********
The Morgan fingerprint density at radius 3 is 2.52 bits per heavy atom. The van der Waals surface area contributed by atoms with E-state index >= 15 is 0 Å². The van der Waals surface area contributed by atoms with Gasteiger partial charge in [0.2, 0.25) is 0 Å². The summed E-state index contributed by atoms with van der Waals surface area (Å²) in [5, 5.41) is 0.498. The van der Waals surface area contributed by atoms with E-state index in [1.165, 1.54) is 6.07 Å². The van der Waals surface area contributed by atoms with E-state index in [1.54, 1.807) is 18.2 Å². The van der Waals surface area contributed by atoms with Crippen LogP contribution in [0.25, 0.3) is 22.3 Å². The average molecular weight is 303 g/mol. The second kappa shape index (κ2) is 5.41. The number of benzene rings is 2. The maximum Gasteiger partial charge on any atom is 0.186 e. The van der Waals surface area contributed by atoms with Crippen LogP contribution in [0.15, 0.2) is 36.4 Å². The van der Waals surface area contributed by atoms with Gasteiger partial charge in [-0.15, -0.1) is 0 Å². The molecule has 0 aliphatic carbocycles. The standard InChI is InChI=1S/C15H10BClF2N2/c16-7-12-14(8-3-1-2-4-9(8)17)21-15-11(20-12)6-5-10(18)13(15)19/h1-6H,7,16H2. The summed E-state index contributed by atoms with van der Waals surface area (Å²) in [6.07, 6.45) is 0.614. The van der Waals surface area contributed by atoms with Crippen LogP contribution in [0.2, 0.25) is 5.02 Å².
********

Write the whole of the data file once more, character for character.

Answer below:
The Morgan fingerprint density at radius 3 is 2.52 bits per heavy atom. The van der Waals surface area contributed by atoms with E-state index >= 15 is 0 Å². The van der Waals surface area contributed by atoms with Gasteiger partial charge in [0.2, 0.25) is 0 Å². The summed E-state index contributed by atoms with van der Waals surface area (Å²) in [5, 5.41) is 0.498. The van der Waals surface area contributed by atoms with E-state index in [1.165, 1.54) is 6.07 Å². The van der Waals surface area contributed by atoms with E-state index in [1.54, 1.807) is 18.2 Å². The van der Waals surface area contributed by atoms with Crippen LogP contribution in [0.25, 0.3) is 22.3 Å². The average molecular weight is 303 g/mol. The second kappa shape index (κ2) is 5.41. The number of benzene rings is 2. The maximum Gasteiger partial charge on any atom is 0.186 e. The van der Waals surface area contributed by atoms with Crippen LogP contribution in [0.15, 0.2) is 36.4 Å². The van der Waals surface area contributed by atoms with Gasteiger partial charge in [-0.15, -0.1) is 0 Å². The molecule has 0 aliphatic carbocycles. The standard InChI is InChI=1S/C15H10BClF2N2/c16-7-12-14(8-3-1-2-4-9(8)17)21-15-11(20-12)6-5-10(18)13(15)19/h1-6H,7,16H2. The summed E-state index contributed by atoms with van der Waals surface area (Å²) in [6.07, 6.45) is 0.614. The van der Waals surface area contributed by atoms with Crippen LogP contribution in [0.2, 0.25) is 5.02 Å².